Something has been bubbling away for the past few days (and it’s not my current penchant for baked beans & sprout dip).
Last Friday, I spoke at a conference in Cumbria. One of the other speakers was Neil Allen from 39 Essex Street Chambers who gave a brilliant presentation called – “Article 8 – The Nub of the Matter”. In his speech, he suggested that whilst we can get very caught up in breeches of Article 5 (Right to Liberty), Article 8 (Right to private & family life) can be the game changer when it comes to challenging State decisions. It made total sense to me.
This morning I was interviewed by the British Institute for Human Rights for a newspaper they are producing later this month. They knew about the Get Steven Home story and wanted to ask some questions about the human rights angle of our case. I’m not sure if it was because I was inspired by Neil on Friday, but I found myself emphasising the Article 8 element of our case.
The “Neary Case” is always talked about as a Deprivation of Liberty case, and as a consequence people tend to focus on Steven’s Article 5 Rights being abused. Of course, this is true but in his judgement, Justice Peter Jackson led with an Article 8 emphasis. This is what Justice Jackson had to say on the matter:
“The parties presented the issues in a different order, with the claim under Article 8 following the claims under Article 5. It nonetheless seemed to me during the hearing that the issue that arises under Article 8 represents the nub of the matter. The principles surrounding the right to respect for family life are well understood. They do not owe their origins to the Mental Capacity Act 2005, or even, I would suggest, to the Human Rights Act 1998, and they apply directly to cases where the legitimacy of the removal of a person from a family is in question. There is no automatic precedence between Convention articles. There will of course be cases where a grave breach of Article 5 overshadows consequences in terms of Article 8, but this will not always be so. In the present case, it seems to me that the real issue relates to Steven’s absence from his family home, rather than the deprivation of liberty to which he is to some degree or other necessarily subject wherever he lives.”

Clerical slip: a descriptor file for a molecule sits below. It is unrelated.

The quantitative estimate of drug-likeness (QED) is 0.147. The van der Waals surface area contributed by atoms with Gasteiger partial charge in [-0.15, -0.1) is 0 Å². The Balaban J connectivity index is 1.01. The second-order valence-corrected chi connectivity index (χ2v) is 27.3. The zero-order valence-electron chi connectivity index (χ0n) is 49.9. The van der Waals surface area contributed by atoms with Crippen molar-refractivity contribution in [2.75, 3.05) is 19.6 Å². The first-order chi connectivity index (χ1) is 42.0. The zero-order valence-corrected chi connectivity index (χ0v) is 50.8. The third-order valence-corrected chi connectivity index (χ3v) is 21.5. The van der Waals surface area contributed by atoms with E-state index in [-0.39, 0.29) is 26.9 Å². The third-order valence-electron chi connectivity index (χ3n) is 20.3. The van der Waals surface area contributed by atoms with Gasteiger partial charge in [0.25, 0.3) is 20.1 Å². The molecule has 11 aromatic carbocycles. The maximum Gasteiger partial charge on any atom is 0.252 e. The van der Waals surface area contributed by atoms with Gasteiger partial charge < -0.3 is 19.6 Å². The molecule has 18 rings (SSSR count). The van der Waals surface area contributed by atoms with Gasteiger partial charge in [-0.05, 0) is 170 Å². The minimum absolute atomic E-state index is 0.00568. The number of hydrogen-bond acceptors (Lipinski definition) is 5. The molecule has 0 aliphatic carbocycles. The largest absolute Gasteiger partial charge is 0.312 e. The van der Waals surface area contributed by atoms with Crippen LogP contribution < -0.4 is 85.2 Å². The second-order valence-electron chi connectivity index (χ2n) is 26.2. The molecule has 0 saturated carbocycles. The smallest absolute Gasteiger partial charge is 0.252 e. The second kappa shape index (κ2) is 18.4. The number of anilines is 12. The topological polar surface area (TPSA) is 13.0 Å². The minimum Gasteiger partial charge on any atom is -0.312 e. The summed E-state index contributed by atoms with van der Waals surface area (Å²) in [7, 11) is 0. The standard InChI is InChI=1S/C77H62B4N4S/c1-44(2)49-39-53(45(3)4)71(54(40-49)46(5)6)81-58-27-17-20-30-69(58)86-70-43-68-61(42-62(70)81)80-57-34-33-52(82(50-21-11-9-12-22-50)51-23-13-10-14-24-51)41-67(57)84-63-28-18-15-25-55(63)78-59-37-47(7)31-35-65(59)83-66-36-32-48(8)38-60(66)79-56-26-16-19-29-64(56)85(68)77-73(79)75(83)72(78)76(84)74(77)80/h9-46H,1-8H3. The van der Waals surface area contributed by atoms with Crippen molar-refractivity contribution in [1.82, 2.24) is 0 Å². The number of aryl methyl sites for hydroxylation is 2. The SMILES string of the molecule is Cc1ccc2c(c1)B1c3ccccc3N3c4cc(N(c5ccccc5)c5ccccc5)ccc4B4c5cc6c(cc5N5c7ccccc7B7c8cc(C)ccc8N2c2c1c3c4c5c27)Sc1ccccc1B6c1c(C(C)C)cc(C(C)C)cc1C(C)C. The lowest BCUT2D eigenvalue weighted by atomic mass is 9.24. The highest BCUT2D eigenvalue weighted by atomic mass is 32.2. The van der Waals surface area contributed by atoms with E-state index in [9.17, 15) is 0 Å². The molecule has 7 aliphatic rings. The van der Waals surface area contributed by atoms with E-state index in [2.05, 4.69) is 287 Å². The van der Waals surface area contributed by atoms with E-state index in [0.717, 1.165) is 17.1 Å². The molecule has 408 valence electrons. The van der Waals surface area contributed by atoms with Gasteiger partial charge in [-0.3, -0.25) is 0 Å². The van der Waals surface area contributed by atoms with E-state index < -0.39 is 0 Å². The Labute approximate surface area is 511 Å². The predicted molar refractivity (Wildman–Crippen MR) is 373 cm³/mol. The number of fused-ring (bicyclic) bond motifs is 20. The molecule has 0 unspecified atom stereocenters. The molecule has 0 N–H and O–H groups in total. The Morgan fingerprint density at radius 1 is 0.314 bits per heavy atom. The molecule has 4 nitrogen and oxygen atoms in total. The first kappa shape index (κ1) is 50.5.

Spot on, in my view. And I’m worried that in the present climate, Article 8 runs the risk of being totally overlooked. Not a day goes by, since the Supreme Court judgement in Cheshire West, when you read an article about the extraordinary increase in DoLs’ workload created by the judgement. figures vary but the latest I have heard mentions a twelvefold increase in the past year. Barely a week goes by in Community Care without an article from a social worker, a BIA or someone from a supervisory body, warning that they are in danger of collapse with the expectations now so high. Only last week, it was announced that an additional £25m was being pumped into the administration of DoLs. Fair enough and very timely but what about Article 8?
Justice Jackson repeatedly refers to the interference in Steven’s family life. Judgement after judgement addresses the same point. So, why isn’t Article 8 at the embodiment of social work practice? Perhaps it isn’t as sexy as Article 5. Perhaps it doesn’t play into the unconscious power dynamics being played out. Perhaps it is as simple as further evidence that learning disabled are not quite human and therefore, the idea of them having a normal family life like everybody else doesn’t register. I don’t know the reason but it’s not good enough.
So instead of social care professionals getting their knickers in a twist about increased DoLs work, perhaps they should be concentrating on why the person is in a place where he/she is having to be deprived of their liberty. Where is their home? Why aren’t they there? Why has the importance of a person’s private and family life been so dismissed? And perhaps most importantly, what would they have to do, as professionals, to make sure that the person’s Article 8 Rights are upheld.